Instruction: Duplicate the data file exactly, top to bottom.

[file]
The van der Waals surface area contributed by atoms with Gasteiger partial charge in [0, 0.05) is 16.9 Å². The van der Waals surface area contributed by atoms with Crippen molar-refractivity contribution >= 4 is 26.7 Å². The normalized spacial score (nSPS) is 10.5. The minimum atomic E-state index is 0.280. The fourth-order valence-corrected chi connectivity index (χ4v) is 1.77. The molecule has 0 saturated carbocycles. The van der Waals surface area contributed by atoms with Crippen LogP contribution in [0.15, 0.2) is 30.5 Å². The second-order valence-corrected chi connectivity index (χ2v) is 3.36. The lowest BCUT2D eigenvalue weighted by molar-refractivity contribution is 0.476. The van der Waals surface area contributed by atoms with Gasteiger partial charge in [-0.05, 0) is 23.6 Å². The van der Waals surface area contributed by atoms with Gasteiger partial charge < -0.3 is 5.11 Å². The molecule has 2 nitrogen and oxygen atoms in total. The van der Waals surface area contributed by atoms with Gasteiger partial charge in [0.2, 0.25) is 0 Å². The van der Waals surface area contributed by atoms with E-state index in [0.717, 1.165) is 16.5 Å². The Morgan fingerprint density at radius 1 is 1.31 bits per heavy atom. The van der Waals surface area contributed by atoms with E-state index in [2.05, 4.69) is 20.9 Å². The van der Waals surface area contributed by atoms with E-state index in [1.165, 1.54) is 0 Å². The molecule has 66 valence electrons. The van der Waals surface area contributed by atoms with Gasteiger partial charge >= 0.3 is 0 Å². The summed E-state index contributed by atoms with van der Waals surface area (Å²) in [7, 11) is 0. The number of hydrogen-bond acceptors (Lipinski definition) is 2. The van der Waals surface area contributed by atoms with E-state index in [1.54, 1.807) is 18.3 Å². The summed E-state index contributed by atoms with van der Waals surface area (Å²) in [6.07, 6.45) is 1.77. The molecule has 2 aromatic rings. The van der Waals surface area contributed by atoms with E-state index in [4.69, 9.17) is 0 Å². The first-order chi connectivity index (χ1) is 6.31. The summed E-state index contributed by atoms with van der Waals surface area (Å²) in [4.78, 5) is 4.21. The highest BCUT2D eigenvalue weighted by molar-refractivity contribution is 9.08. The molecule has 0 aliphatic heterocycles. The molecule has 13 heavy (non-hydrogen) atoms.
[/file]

The van der Waals surface area contributed by atoms with Gasteiger partial charge in [0, 0.05) is 16.9 Å². The van der Waals surface area contributed by atoms with Crippen molar-refractivity contribution >= 4 is 26.7 Å². The normalized spacial score (nSPS) is 10.5. The minimum atomic E-state index is 0.280. The fourth-order valence-corrected chi connectivity index (χ4v) is 1.77. The molecule has 0 saturated carbocycles. The van der Waals surface area contributed by atoms with Crippen LogP contribution in [0.15, 0.2) is 30.5 Å². The second-order valence-corrected chi connectivity index (χ2v) is 3.36. The lowest BCUT2D eigenvalue weighted by molar-refractivity contribution is 0.476. The van der Waals surface area contributed by atoms with Gasteiger partial charge in [-0.05, 0) is 23.6 Å². The van der Waals surface area contributed by atoms with Gasteiger partial charge < -0.3 is 5.11 Å². The molecule has 2 nitrogen and oxygen atoms in total. The van der Waals surface area contributed by atoms with Gasteiger partial charge in [0.2, 0.25) is 0 Å². The van der Waals surface area contributed by atoms with E-state index in [0.717, 1.165) is 16.5 Å². The Morgan fingerprint density at radius 1 is 1.31 bits per heavy atom. The van der Waals surface area contributed by atoms with E-state index in [2.05, 4.69) is 20.9 Å². The van der Waals surface area contributed by atoms with E-state index in [1.165, 1.54) is 0 Å². The molecule has 66 valence electrons. The van der Waals surface area contributed by atoms with Gasteiger partial charge >= 0.3 is 0 Å². The summed E-state index contributed by atoms with van der Waals surface area (Å²) in [7, 11) is 0. The number of hydrogen-bond acceptors (Lipinski definition) is 2. The van der Waals surface area contributed by atoms with E-state index in [1.54, 1.807) is 18.3 Å². The summed E-state index contributed by atoms with van der Waals surface area (Å²) in [6.07, 6.45) is 1.77. The molecule has 2 aromatic rings. The van der Waals surface area contributed by atoms with E-state index in [4.69, 9.17) is 0 Å². The first-order chi connectivity index (χ1) is 6.31. The summed E-state index contributed by atoms with van der Waals surface area (Å²) in [4.78, 5) is 4.21. The highest BCUT2D eigenvalue weighted by molar-refractivity contribution is 9.08. The molecule has 0 aliphatic heterocycles. The molecule has 13 heavy (non-hydrogen) atoms.